Life After Roehl

Discussion in 'Roehl' started by paoldschool, Jun 9, 2012.

  1. Preacher Man

    Preacher Man Road Train Member

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    I think the most important thing and what most drivers miss when looking for another company is what do you want? The choice of what company I should go to changed when my future plans changed. If I had simply made a change without knowing where I was headed would have simply brought misery only with a change of scenery. I was talking to someone in OOIDA about what I should do to get ready to change. In the course of conversation he pointed out what I had already figured out, if you are going to remain a 1 truck operation then Schneider Choice is the way to go. On the other hand if you want to expand to a multiple truck company, then Landstar is the way to go. The reason is that with Landstar every truck is treated the same, but with Schneider additional trucks have to be on the mileage board instead of the choice board.

    One more piece of advice that was given to me years ago- Make your decisions based on the climate and not the weather.
     
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  3. Beedubyah

    Beedubyah Light Load Member

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    I am with you on this one preacherman. However I have decided that I will hold my ground till I see what becomes of many of the FMCSA laws that are being looked at and the economy over the next several months. In any case I will not make a move until next spring.
     
  4. Bayle

    Bayle Road Train Member

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    Yes preacher, the biggest thing is what do you want. I wanted to be home on a nightly basis. I do like driving, but got really sick of living out of a truck. I enjoy cooking, and having a regular schedule. I know many say you don't "need" to put in your time, but often you do. The company I landed with now, requires 3 years experience. My wants and needs are not the same as others. But treatment should at least be universal.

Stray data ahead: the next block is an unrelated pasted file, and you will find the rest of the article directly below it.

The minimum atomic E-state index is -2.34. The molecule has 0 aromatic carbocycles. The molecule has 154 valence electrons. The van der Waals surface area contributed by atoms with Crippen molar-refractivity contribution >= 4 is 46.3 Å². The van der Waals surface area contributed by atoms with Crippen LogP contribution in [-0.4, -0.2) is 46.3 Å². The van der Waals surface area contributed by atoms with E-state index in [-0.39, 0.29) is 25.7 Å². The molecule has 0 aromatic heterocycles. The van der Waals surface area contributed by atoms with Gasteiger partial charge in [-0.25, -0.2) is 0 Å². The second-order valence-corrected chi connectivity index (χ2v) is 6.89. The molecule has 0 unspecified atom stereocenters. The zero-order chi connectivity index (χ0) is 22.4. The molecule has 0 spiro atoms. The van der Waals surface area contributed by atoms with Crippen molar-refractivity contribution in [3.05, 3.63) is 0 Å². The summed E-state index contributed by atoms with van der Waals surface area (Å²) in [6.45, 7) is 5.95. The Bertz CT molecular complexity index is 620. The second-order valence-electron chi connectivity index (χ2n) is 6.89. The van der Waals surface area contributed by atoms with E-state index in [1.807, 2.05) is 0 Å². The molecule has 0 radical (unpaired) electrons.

5. Preacher Man

    Preacher Man Road Train Member

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    Having goals and a plan is foreign to so many people. My wife told her coworkers that today was our last truck payment and that we now have $480 a week more in income. The first question they had was, "Are you quitting?" She told them no and that we now have our sights set on paying off the house which we can do and remodel within 2 years if we continue with the financial discipline we have had over the past 4 years. They were amazed. Maybe that is why so many never get anywhere. They don't know what they are really looking for or how to get there.
     
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  6. spinpsychle

    spinpsychle Medium Load Member

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    Roehl was my first company. I joined right during the recession so I spent a lot of time on this forum. Now I've found a lot of people I recognize in the "Life After Roehl" forum. I started in 2008. In 2009 I was 11 on, 3 off and made 31k. If I called maintenance they would tell me to make sure it's really broke and hang up. I got a jump start every week and they still wouldn't change my batteries so I left. I drove other trucks but it was all the same story - maybe $10 an hour, mechanical problems, unpredictable home time. I missed my own moving day when I worked at Roehl. Still mad about that.

    Now I'm an accountant. I have an entry level job that pays 32 but that's for 40 hours work and after a year or two's experience it's very likely that I'll be able to make more instead of just bouncing from place to place trying to find a decent paycheck.